The Environmental Protection Agency (EPA) has a number of proposed regulations; however, two in particular will present significant R&D opportunities for a number of utilities. With the addition of these two proposed rules, a number of electric generation facilities will be required to perform research to determine the best available technology (BAT) and/or combination of technologies to achieve the regulated requirements for both cooling water intake and mercury emission reductions.
Cooling Water Intake Structures – Clean Water Act §316(b):
The EPA has proposed standards under the Clean Water Act (CWA) to issue regulations to reduce injury and death of fish and other aquatic life caused by cooling water intake structures existing at power plants and factories. These facilities pull in large volumes of cooling water from lakes, rivers, estuaries or oceans to cool their machinery.
Many utilities are currently conducting fish and aquatic studies; conducting testing of various intake screens designs; and testing other alternatives in an effort to design the BAT for their plant’s specific site requirements. This testing of alternatives to determine the BAT are generally qualified research activities. Additionally, once a final design is identified, there is often a significant amount of applied research that is conducted to determine the appropriate method and design to retrofit an existing facility with new technologies or combination of technologies. Identifying these areas of spend can provide utilities with several million dollars of R&D benefit.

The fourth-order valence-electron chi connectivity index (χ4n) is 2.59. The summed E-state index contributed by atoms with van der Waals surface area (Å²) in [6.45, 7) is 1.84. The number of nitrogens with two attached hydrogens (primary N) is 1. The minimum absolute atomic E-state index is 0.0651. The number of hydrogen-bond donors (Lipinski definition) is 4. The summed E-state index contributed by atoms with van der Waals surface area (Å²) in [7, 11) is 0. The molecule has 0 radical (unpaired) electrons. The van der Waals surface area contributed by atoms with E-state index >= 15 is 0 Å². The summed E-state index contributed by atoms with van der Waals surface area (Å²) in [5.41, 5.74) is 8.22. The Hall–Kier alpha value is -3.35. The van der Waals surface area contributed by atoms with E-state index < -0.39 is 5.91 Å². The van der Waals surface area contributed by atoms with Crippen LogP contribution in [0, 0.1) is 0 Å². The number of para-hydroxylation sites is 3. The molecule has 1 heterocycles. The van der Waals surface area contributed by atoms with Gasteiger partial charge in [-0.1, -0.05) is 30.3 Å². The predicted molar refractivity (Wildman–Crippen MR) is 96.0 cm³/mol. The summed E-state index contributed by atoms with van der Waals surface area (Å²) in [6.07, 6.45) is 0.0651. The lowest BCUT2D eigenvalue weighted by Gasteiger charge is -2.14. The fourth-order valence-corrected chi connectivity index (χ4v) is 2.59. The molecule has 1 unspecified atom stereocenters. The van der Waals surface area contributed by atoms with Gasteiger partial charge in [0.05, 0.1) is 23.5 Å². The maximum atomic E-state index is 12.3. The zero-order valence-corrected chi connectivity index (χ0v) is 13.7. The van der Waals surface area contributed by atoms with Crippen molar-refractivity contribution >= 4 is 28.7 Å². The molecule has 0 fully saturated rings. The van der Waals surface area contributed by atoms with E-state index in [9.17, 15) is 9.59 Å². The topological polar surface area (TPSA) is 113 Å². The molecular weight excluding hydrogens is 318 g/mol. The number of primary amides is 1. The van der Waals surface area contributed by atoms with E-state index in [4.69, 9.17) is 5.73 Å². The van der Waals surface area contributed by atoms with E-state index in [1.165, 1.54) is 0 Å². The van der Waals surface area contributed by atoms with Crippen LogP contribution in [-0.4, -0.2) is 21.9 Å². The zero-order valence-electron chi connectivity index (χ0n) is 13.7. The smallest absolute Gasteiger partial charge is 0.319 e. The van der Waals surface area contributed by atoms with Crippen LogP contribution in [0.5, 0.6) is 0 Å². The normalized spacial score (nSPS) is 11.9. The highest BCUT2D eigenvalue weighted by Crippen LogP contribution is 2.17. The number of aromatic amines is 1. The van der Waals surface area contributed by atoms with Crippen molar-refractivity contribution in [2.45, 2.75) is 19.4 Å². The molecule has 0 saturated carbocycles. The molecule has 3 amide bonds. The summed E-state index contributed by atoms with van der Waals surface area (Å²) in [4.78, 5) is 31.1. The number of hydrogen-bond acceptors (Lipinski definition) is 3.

Controlling Power Plant Emissions – Clean Air Mercury Rule (CAMR):
The EPA is proposing standards to limit mercury, acid gases and other toxic pollution from power plants, keeping 91 percent of the mercury in coal from being released into the air. For all existing and new coal-fired Electric Generation Utilities (EGUs), the proposed standards would establish numerical emission limits for mercury, PM (a surrogate for toxic non-mercury metals), and HCl (a surrogate for toxic acid gases), and total metals (HCl and HF).
While there are a number of potential technology options available for use in reducing non-mercury pollutants – such as scrubbers, injection systems, and baghouses. Plants generally undergo significant amounts of applied research to determine how these technologies can be added to the existing generation plant process. Additionally, the control technologies for mercury control are in their infancy which will also require utilities to perform significant research to determine/develop an appropriate solution to meet the regulation requirements. At a minimum for each plant, the owner or operator must conduct performance tests to demonstrate compliance with all applicable emission limits.
New environmental regulation requirements will have a significant impact on utility R&D spending to develop and test technologies and combination of technologies to develop an appropriate design for each utility. The EPA recognizes the significance of site specific issues that drive technology selection and effectiveness and have therefore stipulated in its proposed regulations that each plant will be required to test and demonstrate its solution is capable of meeting the compliance requirements. In effect each plant will be required to perform its own, plant specific research.